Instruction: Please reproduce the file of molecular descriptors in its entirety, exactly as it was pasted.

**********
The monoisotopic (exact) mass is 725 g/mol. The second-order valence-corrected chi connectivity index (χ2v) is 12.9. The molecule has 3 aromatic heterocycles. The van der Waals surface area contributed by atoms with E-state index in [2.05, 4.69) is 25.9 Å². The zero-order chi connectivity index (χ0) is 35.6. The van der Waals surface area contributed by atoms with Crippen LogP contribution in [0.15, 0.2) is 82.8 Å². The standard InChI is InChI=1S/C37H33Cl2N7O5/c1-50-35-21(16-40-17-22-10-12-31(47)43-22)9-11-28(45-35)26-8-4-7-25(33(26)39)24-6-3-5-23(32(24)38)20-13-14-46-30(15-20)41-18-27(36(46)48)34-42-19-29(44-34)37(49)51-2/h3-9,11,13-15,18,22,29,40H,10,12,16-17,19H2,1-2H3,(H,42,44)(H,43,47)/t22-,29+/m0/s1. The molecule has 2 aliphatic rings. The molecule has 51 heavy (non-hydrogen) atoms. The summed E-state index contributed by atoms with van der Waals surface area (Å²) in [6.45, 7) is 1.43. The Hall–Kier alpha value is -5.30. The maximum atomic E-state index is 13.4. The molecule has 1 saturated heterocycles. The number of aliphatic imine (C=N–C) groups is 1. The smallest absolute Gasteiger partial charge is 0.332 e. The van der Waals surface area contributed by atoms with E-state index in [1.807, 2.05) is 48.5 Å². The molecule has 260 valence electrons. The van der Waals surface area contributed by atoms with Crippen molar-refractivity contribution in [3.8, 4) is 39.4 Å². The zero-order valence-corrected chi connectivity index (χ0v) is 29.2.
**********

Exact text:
The monoisotopic (exact) mass is 725 g/mol. The second-order valence-corrected chi connectivity index (χ2v) is 12.9. The molecule has 3 aromatic heterocycles. The van der Waals surface area contributed by atoms with E-state index in [2.05, 4.69) is 25.9 Å². The zero-order chi connectivity index (χ0) is 35.6. The van der Waals surface area contributed by atoms with Crippen LogP contribution in [0.15, 0.2) is 82.8 Å². The standard InChI is InChI=1S/C37H33Cl2N7O5/c1-50-35-21(16-40-17-22-10-12-31(47)43-22)9-11-28(45-35)26-8-4-7-25(33(26)39)24-6-3-5-23(32(24)38)20-13-14-46-30(15-20)41-18-27(36(46)48)34-42-19-29(44-34)37(49)51-2/h3-9,11,13-15,18,22,29,40H,10,12,16-17,19H2,1-2H3,(H,42,44)(H,43,47)/t22-,29+/m0/s1. The molecule has 2 aliphatic rings. The molecule has 51 heavy (non-hydrogen) atoms. The summed E-state index contributed by atoms with van der Waals surface area (Å²) in [6.45, 7) is 1.43. The Hall–Kier alpha value is -5.30. The maximum atomic E-state index is 13.4. The molecule has 1 saturated heterocycles. The number of aliphatic imine (C=N–C) groups is 1. The smallest absolute Gasteiger partial charge is 0.332 e. The van der Waals surface area contributed by atoms with E-state index in [1.807, 2.05) is 48.5 Å². The molecule has 260 valence electrons. The van der Waals surface area contributed by atoms with Crippen molar-refractivity contribution in [3.8, 4) is 39.4 Å². The zero-order valence-corrected chi connectivity index (χ0v) is 29.2.